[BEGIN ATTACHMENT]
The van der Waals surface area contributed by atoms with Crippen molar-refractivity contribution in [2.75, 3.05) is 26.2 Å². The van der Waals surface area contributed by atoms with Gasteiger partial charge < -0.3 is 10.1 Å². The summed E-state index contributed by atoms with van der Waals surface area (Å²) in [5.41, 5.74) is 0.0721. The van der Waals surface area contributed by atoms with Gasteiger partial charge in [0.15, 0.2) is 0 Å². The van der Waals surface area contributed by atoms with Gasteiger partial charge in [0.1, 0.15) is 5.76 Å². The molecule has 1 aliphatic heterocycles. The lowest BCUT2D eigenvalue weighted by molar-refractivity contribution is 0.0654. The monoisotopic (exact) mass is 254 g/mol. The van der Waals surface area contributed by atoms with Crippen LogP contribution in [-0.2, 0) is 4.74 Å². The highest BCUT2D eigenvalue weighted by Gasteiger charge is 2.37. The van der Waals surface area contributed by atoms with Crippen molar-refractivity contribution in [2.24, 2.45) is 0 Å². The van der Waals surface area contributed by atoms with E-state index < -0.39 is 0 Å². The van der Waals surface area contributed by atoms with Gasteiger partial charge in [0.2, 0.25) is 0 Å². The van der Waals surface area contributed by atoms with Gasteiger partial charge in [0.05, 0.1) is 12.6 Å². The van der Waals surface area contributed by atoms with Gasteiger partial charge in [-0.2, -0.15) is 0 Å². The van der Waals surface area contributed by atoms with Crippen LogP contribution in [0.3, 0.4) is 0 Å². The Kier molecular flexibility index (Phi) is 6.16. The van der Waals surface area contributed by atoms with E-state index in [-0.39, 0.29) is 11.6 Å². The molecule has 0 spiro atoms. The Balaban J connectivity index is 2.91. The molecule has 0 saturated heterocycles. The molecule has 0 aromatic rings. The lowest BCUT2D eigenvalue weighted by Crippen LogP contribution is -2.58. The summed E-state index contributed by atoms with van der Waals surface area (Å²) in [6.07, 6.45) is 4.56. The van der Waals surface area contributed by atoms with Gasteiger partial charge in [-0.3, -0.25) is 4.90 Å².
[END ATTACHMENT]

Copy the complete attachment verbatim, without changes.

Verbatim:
The van der Waals surface area contributed by atoms with Crippen molar-refractivity contribution in [2.75, 3.05) is 26.2 Å². The van der Waals surface area contributed by atoms with Gasteiger partial charge < -0.3 is 10.1 Å². The summed E-state index contributed by atoms with van der Waals surface area (Å²) in [5.41, 5.74) is 0.0721. The van der Waals surface area contributed by atoms with Gasteiger partial charge in [0.15, 0.2) is 0 Å². The van der Waals surface area contributed by atoms with Gasteiger partial charge in [0.1, 0.15) is 5.76 Å². The molecule has 1 aliphatic heterocycles. The lowest BCUT2D eigenvalue weighted by molar-refractivity contribution is 0.0654. The monoisotopic (exact) mass is 254 g/mol. The van der Waals surface area contributed by atoms with Crippen LogP contribution in [-0.2, 0) is 4.74 Å². The highest BCUT2D eigenvalue weighted by Gasteiger charge is 2.37. The van der Waals surface area contributed by atoms with Crippen molar-refractivity contribution in [2.24, 2.45) is 0 Å². The van der Waals surface area contributed by atoms with E-state index < -0.39 is 0 Å². The van der Waals surface area contributed by atoms with Gasteiger partial charge in [0.2, 0.25) is 0 Å². The van der Waals surface area contributed by atoms with Gasteiger partial charge in [0.05, 0.1) is 12.6 Å². The van der Waals surface area contributed by atoms with Gasteiger partial charge in [-0.2, -0.15) is 0 Å². The van der Waals surface area contributed by atoms with Crippen LogP contribution in [0.3, 0.4) is 0 Å². The Kier molecular flexibility index (Phi) is 6.16. The van der Waals surface area contributed by atoms with E-state index in [-0.39, 0.29) is 11.6 Å². The molecule has 0 spiro atoms. The Balaban J connectivity index is 2.91. The molecule has 0 saturated heterocycles. The molecule has 0 aromatic rings. The lowest BCUT2D eigenvalue weighted by Crippen LogP contribution is -2.58. The summed E-state index contributed by atoms with van der Waals surface area (Å²) in [6.07, 6.45) is 4.56. The van der Waals surface area contributed by atoms with Gasteiger partial charge in [-0.3, -0.25) is 4.90 Å².